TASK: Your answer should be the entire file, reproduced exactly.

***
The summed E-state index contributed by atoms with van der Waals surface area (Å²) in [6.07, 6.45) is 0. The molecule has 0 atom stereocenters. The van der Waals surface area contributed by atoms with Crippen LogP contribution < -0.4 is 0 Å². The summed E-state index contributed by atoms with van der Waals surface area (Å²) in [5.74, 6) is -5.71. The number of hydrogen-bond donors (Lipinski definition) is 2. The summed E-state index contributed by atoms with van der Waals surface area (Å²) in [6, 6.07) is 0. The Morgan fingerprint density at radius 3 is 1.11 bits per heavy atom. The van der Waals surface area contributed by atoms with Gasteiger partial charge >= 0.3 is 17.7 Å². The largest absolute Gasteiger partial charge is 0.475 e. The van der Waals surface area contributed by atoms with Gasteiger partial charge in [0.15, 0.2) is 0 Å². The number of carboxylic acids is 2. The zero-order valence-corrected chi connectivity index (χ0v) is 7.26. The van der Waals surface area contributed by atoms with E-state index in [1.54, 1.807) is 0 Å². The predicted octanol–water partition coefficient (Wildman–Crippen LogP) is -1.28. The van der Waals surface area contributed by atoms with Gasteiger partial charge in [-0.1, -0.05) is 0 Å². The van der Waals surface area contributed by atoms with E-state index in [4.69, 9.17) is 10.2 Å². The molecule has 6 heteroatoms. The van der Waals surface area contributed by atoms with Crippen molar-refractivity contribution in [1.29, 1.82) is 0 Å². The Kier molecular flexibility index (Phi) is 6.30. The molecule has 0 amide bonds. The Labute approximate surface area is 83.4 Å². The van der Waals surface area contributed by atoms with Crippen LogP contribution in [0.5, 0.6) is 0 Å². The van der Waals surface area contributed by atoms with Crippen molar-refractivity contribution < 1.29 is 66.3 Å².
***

The summed E-state index contributed by atoms with van der Waals surface area (Å²) in [6.07, 6.45) is 0. The molecule has 0 atom stereocenters. The van der Waals surface area contributed by atoms with Crippen LogP contribution < -0.4 is 0 Å². The summed E-state index contributed by atoms with van der Waals surface area (Å²) in [5.74, 6) is -5.71. The number of hydrogen-bond donors (Lipinski definition) is 2. The summed E-state index contributed by atoms with van der Waals surface area (Å²) in [6, 6.07) is 0. The Morgan fingerprint density at radius 3 is 1.11 bits per heavy atom. The van der Waals surface area contributed by atoms with Gasteiger partial charge >= 0.3 is 17.7 Å². The largest absolute Gasteiger partial charge is 0.475 e. The van der Waals surface area contributed by atoms with Gasteiger partial charge in [0.15, 0.2) is 0 Å². The number of carboxylic acids is 2. The zero-order valence-corrected chi connectivity index (χ0v) is 7.26. The van der Waals surface area contributed by atoms with E-state index in [1.54, 1.807) is 0 Å². The predicted octanol–water partition coefficient (Wildman–Crippen LogP) is -1.28. The van der Waals surface area contributed by atoms with Gasteiger partial charge in [-0.1, -0.05) is 0 Å². The van der Waals surface area contributed by atoms with E-state index in [4.69, 9.17) is 10.2 Å². The molecule has 6 heteroatoms. The van der Waals surface area contributed by atoms with Crippen molar-refractivity contribution in [1.29, 1.82) is 0 Å². The Kier molecular flexibility index (Phi) is 6.30. The molecule has 0 amide bonds. The Labute approximate surface area is 83.4 Å². The van der Waals surface area contributed by atoms with Crippen LogP contribution in [0.5, 0.6) is 0 Å². The van der Waals surface area contributed by atoms with Crippen molar-refractivity contribution < 1.29 is 66.3 Å².